Marketing Firm Turns Gutenberg On His Head

April 10, 2002
| By Katy Rent |
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KALAMAZOO — In his day, Johannes Gutenberg's triumph was inventing a way to print a million copies, every one the same.

Scope 1 claims to have turned Gutenberg on his head by inventing a way to print a million copies, every one personalized.

Scope 1, a Kalamazoo-based brand and a major service division of Superior Business Solutions, calls itself a one-to-one marketing firm that helps clients make personal customer contact while virtually eliminating the costly obsolescence of outdated marketing and communications material.

"We put the customer in total creative control and allow them to target each customer or segments of their customer base with each piece of marketing information," said Bill English, president of Scope 1 and Superior Business Solutions. "It also allows them to use it in any form: Some use it as direct mail and some use it as a single mailing to one customer."

The problem, English said, is that many companies are tired of throwing the dart at the bull's-eye blindfolded, so to speak. He said the solution is to drive marketing efforts towards personalized and customized communication. By using one-to-one marketing approaches,  English said, companies are far more likely to hit the bull's eye for sales.

English based that claim on a survey of print users by CAP Ventures, which indicated personalization increases response rates by as much as 36 percent and improves overall profit/revenue by as much as 32 percent.

English explained that Scope 1 functions as an integrator, and that with database information, companies can personalize and tailor each customer communication based on age, education, income, family status and previous purchases.

An example of this approach, he said, would be for an auto dealer to send information about minivans to consumers with several children, while mailing luxury car information to consumers with above-average income. With variable data printing, he said, this customization happens automatically on the same print run.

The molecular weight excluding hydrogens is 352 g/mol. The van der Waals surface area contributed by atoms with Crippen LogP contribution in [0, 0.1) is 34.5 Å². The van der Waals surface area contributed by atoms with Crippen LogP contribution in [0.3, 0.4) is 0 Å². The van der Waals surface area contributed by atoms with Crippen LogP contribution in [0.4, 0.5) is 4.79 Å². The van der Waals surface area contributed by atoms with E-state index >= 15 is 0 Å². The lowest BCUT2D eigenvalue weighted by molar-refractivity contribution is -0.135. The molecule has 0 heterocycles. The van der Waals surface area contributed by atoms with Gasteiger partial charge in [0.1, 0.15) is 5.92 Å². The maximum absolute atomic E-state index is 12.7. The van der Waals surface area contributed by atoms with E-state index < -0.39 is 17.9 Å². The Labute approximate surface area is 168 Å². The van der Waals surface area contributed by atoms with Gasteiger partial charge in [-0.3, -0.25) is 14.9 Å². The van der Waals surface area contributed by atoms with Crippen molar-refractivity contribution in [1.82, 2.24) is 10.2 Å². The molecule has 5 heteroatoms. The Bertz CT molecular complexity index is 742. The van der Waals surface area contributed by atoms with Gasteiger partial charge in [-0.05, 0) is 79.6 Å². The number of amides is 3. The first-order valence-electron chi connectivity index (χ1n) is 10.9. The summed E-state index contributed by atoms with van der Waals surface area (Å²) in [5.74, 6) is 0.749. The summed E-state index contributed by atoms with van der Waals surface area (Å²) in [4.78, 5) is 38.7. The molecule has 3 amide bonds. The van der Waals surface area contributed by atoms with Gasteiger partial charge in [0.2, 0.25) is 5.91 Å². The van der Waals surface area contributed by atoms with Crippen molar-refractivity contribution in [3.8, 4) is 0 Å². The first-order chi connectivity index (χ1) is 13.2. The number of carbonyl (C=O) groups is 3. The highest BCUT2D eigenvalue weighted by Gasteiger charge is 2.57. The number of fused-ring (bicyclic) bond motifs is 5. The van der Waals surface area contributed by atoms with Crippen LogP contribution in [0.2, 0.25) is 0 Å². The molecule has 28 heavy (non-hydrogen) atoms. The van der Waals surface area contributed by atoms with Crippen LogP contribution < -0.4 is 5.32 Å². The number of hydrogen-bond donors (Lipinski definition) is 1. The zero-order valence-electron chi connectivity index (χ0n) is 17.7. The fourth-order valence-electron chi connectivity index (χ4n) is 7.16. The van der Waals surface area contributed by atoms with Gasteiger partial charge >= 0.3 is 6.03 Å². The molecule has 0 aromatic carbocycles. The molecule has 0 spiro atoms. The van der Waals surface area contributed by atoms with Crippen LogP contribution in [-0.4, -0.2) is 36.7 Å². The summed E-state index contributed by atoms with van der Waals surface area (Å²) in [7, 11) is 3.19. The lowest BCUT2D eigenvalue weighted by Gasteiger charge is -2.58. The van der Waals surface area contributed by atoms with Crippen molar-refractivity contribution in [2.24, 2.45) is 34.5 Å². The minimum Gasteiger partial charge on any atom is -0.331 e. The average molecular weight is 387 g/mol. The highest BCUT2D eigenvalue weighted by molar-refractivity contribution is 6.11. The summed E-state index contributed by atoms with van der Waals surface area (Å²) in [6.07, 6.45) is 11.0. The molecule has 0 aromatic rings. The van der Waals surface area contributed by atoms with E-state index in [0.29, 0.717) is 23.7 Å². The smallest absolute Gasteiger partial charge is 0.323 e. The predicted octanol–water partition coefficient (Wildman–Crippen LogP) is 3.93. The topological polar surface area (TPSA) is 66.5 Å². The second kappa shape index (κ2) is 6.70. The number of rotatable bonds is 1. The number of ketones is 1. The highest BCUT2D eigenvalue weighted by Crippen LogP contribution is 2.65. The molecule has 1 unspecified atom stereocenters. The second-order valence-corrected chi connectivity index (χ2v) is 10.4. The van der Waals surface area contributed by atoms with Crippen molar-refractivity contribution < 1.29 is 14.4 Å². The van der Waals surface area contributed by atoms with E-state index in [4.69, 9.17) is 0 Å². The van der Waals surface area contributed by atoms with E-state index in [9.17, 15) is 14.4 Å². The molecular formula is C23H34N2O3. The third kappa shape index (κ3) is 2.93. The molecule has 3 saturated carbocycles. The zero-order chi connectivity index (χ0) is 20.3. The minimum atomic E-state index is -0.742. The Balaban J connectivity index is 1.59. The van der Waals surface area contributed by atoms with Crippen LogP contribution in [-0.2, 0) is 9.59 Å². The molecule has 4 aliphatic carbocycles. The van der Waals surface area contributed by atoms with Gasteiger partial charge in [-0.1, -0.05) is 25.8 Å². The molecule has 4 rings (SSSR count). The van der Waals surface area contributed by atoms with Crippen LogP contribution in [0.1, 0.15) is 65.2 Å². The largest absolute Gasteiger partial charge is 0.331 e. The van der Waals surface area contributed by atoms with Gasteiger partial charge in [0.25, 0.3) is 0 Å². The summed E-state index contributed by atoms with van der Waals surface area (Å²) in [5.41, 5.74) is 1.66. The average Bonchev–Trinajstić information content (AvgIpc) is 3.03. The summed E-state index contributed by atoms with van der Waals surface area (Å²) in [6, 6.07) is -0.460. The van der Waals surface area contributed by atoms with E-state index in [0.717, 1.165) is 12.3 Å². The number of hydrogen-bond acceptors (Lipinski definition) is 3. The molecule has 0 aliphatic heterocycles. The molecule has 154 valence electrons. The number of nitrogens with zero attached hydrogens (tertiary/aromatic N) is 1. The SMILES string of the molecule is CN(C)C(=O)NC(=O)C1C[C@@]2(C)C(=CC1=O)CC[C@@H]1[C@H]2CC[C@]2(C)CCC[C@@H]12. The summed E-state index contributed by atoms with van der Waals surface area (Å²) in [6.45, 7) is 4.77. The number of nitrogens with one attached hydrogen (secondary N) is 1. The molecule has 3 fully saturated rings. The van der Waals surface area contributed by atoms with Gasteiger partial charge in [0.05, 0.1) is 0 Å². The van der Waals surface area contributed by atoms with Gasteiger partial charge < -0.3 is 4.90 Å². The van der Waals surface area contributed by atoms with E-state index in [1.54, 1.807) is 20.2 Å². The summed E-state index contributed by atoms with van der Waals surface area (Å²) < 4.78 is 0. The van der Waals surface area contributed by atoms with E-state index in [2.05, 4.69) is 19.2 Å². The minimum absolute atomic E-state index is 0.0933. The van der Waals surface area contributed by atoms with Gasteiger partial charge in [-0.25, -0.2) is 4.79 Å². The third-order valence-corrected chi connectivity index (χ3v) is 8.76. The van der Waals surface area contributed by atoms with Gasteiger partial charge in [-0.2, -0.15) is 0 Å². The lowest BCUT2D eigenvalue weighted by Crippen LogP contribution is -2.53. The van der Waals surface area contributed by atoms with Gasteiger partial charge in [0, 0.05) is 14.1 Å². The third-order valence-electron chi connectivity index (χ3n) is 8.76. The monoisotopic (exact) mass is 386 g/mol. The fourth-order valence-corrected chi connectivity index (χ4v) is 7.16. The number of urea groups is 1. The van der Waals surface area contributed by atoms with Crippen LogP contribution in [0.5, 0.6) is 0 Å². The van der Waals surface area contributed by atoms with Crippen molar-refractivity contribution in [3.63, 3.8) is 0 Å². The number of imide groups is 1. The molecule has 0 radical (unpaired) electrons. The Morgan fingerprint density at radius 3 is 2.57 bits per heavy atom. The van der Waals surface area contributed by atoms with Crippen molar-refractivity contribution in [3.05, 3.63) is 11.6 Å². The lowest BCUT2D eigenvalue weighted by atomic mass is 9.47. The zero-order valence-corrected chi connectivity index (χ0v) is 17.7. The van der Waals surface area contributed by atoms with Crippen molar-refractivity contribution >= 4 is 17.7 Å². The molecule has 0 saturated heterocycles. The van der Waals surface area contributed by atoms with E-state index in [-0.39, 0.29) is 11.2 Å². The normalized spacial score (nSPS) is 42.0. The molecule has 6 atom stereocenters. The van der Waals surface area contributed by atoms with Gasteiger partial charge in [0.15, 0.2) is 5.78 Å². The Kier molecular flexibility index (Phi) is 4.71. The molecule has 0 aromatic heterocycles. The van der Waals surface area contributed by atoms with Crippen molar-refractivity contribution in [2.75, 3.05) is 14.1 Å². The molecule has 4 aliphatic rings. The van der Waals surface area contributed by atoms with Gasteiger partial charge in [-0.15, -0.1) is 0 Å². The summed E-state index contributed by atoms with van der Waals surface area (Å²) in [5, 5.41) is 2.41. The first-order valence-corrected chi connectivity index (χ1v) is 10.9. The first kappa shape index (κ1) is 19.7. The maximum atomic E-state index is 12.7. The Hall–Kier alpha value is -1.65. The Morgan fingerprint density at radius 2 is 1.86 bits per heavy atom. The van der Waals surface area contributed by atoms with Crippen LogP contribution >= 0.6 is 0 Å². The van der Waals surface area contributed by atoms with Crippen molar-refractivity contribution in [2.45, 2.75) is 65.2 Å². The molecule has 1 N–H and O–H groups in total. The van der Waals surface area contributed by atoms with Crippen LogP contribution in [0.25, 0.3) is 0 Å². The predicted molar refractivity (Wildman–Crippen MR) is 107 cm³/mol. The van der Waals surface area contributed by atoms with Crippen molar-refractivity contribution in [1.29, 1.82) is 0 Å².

Another example concerns how admissions departments recruit students. "Some universities can target students with certain academic programs, or sports activities, or extracurricular activities, depending on what they are interested in," English stated. "Again, it's all in the demographic and survey information the institution has gathered."

He regards personalized marketing as a win-win situation for marketers and consumers. He said companies are able to offer each customer a product or service which that particular customer is most likely to want. And such a contact dramatically increases the odds of making a sale. Consumers, in turn, receive only information that is tailored to their needs, and as a result they become more loyal to the marketing company or its brand.

"We can print as few as one document specifically for a customer, and as many as a million," English noted.

He said Scope 1 also has the ability to do a little magic by making something appear more than it is.

"There are times when a customer has a four-color piece that they want individually customized. Now to do that and do each one individually would be very expensive," English said.

"The magic is that we can lay out the color on the page and print all of the pages. Then we take the individually printed black ink and overlay it onto the color. A piece that appears to have been printed solely on its own has really been completed then in a two-step process making it much more cost-effective."